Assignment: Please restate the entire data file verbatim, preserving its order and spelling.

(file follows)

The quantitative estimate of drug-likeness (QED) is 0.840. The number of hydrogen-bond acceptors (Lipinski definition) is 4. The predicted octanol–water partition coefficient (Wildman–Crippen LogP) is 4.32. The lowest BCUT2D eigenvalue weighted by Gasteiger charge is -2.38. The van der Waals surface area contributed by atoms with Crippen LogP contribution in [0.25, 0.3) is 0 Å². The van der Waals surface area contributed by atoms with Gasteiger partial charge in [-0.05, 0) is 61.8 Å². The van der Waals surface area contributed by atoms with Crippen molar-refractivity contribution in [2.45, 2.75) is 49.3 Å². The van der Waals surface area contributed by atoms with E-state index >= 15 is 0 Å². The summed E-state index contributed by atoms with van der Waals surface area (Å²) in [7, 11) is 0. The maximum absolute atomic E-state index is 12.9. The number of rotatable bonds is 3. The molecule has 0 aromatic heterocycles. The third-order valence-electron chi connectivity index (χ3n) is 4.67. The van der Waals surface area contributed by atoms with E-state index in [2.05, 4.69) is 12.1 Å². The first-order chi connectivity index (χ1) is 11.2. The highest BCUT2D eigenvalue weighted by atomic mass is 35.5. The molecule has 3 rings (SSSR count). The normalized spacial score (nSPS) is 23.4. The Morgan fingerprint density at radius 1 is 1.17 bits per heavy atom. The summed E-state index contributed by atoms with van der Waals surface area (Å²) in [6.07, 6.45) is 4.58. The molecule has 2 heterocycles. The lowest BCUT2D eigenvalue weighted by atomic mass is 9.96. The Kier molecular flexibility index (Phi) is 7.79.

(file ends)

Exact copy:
The quantitative estimate of drug-likeness (QED) is 0.840. The number of hydrogen-bond acceptors (Lipinski definition) is 4. The predicted octanol–water partition coefficient (Wildman–Crippen LogP) is 4.32. The lowest BCUT2D eigenvalue weighted by Gasteiger charge is -2.38. The van der Waals surface area contributed by atoms with Crippen LogP contribution in [0.25, 0.3) is 0 Å². The van der Waals surface area contributed by atoms with Gasteiger partial charge in [-0.05, 0) is 61.8 Å². The van der Waals surface area contributed by atoms with Crippen molar-refractivity contribution in [2.45, 2.75) is 49.3 Å². The van der Waals surface area contributed by atoms with E-state index >= 15 is 0 Å². The summed E-state index contributed by atoms with van der Waals surface area (Å²) in [7, 11) is 0. The maximum absolute atomic E-state index is 12.9. The number of rotatable bonds is 3. The molecule has 0 aromatic heterocycles. The third-order valence-electron chi connectivity index (χ3n) is 4.67. The van der Waals surface area contributed by atoms with E-state index in [2.05, 4.69) is 12.1 Å². The first-order chi connectivity index (χ1) is 11.2. The highest BCUT2D eigenvalue weighted by atomic mass is 35.5. The molecule has 3 rings (SSSR count). The normalized spacial score (nSPS) is 23.4. The Morgan fingerprint density at radius 1 is 1.17 bits per heavy atom. The summed E-state index contributed by atoms with van der Waals surface area (Å²) in [6.07, 6.45) is 4.58. The molecule has 2 heterocycles. The lowest BCUT2D eigenvalue weighted by atomic mass is 9.96. The Kier molecular flexibility index (Phi) is 7.79.